The alternate tuning world is abuzz with the news that John Adams has gone microtonal. (Well, OK – that means Joe Pehrson put a notice on the tuning@yahoogroups list and a couple of people responded. But there aren’t many of us, and we’re pretty easy to get buzzed up.) Adams’ new orchestral work The Dharma at Big Sur, being premiered October 23 or 24 depending on whether you believe Adams’ web page or the Boosey and Hawkes press release (I couldn’t find the info listed on the LA Philharmonic site), is reportedly written in a system of pure tuning known as just intonation, with more pitches to the octave and more resonant chords than you’ll find on the piano. (If you’re curious, I have a crash course in just intonation on my web site.) It’s the first large piece opening the new Frank Gehry-designed Disney Center, and the piece features a solo for a six-string violin (the bottom two strings being C and F), played by Tracy Silverman.
For Adams, currently our most successful orchestra composer, to embrace just intonation is sort of like, if Madonna made a political video endorsing Dennis Kucinich – it brings a level of publicity that we long-time advocates couldn’t possibly generate on our own. But it raises a lot of questions, too. Just intonation takes some getting used to, and requires a lot of theorizing. How long has Adams been experimenting in this area? Is he simply tuning fifths pure for Pythagorean tuning, or has he ventured up the harmonic series for more exotic overtones? He’s certainly been close to the musics of Lou Harrison and Terry Riley, two of the most prominent JI composers, but generally when people are used to only the standard 12 pitches for decades, their first attempt to engage a completely different harmonic system is pretty rickety. From the other side, just intonation harmonies are notoriously difficult for orchestra. Most string players hate having to relinquish the precise left-hand finger positions that they’ve worked so hard to perfect. Brass players can easily switch to the harmonic series of their instrument as long as that’s all they’re called on to do, but the more idiosyncratic woodwinds have to deal with all kinds of different fingerings, which can even vary from one clarinet to another. It’s why there’s very little orchestral music written in JI, more often reserved for adventurous string quartets, retuned pianos and harpsichords, homemade instruments (like Harry Partch’s), and tunable synthesizers.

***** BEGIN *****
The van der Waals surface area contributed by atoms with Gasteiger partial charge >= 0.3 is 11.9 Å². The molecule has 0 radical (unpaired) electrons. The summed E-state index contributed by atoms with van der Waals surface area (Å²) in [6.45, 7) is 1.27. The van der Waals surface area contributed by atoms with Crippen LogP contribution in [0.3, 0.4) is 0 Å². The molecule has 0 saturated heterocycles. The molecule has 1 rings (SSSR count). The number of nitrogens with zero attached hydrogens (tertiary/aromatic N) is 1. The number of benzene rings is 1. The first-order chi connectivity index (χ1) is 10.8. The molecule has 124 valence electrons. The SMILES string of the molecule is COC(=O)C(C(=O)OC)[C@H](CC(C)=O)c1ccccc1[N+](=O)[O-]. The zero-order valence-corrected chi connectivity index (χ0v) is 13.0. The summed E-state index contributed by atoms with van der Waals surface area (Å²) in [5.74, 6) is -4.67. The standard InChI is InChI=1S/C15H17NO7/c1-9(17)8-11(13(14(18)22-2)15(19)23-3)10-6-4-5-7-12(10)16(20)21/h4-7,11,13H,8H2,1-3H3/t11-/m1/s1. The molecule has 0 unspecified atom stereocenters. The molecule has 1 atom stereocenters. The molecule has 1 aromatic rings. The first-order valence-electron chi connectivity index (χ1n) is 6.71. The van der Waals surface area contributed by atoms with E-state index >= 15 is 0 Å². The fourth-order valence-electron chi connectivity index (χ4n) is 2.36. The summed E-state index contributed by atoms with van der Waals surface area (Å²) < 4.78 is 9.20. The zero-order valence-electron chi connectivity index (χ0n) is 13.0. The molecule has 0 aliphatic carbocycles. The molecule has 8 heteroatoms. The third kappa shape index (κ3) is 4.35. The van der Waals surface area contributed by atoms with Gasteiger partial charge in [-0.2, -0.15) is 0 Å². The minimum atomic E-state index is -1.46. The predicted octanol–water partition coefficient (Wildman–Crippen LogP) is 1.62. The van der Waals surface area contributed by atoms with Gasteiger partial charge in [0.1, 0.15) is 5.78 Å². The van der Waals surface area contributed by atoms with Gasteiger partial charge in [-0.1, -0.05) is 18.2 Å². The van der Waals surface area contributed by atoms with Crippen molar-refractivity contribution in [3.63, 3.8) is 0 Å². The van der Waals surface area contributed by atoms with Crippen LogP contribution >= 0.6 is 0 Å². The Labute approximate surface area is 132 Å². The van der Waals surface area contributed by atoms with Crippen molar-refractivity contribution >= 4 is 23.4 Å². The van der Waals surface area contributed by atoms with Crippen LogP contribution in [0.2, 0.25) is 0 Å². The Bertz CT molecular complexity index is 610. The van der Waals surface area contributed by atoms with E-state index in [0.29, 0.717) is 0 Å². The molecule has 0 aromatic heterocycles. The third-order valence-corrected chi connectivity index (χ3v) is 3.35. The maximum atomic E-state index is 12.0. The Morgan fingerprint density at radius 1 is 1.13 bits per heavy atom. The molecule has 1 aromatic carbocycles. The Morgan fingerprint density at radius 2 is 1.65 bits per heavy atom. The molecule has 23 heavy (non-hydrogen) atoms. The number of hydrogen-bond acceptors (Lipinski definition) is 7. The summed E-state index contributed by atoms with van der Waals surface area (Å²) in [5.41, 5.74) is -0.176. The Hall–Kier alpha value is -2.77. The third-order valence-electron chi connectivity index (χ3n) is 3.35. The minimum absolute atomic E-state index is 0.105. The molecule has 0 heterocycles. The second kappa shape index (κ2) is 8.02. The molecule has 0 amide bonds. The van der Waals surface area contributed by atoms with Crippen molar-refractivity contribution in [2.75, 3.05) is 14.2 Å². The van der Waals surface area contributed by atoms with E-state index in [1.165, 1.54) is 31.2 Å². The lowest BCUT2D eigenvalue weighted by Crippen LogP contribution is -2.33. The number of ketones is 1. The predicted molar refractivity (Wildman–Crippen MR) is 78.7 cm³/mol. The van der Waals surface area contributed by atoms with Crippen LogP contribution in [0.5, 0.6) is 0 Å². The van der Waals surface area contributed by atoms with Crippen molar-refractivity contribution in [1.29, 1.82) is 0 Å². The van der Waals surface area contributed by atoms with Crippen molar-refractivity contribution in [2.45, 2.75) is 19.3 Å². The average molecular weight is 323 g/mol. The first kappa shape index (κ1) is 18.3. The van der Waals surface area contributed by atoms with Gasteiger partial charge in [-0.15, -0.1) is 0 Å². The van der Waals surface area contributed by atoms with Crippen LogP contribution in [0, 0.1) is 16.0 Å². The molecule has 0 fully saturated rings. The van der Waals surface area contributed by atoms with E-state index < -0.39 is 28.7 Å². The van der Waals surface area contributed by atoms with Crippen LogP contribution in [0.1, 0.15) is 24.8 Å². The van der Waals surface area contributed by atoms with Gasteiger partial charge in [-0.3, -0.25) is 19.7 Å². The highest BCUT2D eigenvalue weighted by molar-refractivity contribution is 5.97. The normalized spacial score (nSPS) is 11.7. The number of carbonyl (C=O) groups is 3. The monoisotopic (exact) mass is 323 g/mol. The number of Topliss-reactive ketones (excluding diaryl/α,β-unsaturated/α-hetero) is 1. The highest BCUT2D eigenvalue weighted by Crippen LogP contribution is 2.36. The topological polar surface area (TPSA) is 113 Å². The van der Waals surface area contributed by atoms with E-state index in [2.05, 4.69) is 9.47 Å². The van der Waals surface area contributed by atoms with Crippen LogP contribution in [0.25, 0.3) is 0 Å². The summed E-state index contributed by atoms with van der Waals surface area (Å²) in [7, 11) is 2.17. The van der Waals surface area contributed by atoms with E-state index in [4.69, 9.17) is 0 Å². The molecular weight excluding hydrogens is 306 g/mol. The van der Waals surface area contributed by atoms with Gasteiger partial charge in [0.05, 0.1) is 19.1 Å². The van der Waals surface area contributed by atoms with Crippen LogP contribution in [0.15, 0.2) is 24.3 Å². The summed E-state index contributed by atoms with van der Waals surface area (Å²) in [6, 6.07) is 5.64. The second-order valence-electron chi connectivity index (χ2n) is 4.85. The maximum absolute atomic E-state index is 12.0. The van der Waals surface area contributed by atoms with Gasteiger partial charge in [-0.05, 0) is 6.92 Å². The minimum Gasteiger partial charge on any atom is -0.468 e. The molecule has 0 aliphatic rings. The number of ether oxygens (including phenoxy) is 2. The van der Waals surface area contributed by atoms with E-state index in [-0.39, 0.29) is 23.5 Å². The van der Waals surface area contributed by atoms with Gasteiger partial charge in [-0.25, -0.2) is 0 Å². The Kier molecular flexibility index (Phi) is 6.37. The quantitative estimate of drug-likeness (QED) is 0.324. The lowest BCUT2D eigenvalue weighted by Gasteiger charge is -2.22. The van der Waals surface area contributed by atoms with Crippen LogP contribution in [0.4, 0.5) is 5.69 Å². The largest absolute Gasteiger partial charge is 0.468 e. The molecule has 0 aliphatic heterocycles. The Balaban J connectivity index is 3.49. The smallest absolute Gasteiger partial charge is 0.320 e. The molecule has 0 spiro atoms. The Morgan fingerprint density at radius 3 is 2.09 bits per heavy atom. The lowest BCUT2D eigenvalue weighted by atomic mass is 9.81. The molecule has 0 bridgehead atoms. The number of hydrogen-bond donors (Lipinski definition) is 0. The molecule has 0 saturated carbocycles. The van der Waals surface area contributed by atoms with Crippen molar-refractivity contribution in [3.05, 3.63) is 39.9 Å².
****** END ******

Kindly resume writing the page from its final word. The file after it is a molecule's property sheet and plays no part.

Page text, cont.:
Does Adams know what he’s doing? Can the LA Phil pull it off? Will just intonation suddenly become a household word in orchestral circles? Will every hot-shot orchestra composer now write his token, inept JI piece while those of us who’ve been doing it our entire lives remain on the sidelines? Or – hell, I can be optimistic just for a moment – will this lead to the breakthrough we’ve been waiting for, and a new era of appreciation for, and experimentation with, all the myriad ways music can be tuned? Adams’ music has grown so conservative in recent years that the circles I’m in greet most news of his premieres with yawns, but there will be plenty of extra reason to keep a close ear on this one – not least of which is, that the sonorities of just intonation are really gorgeous, and that’s why we make so many ridiculous sacrifices to achieve them.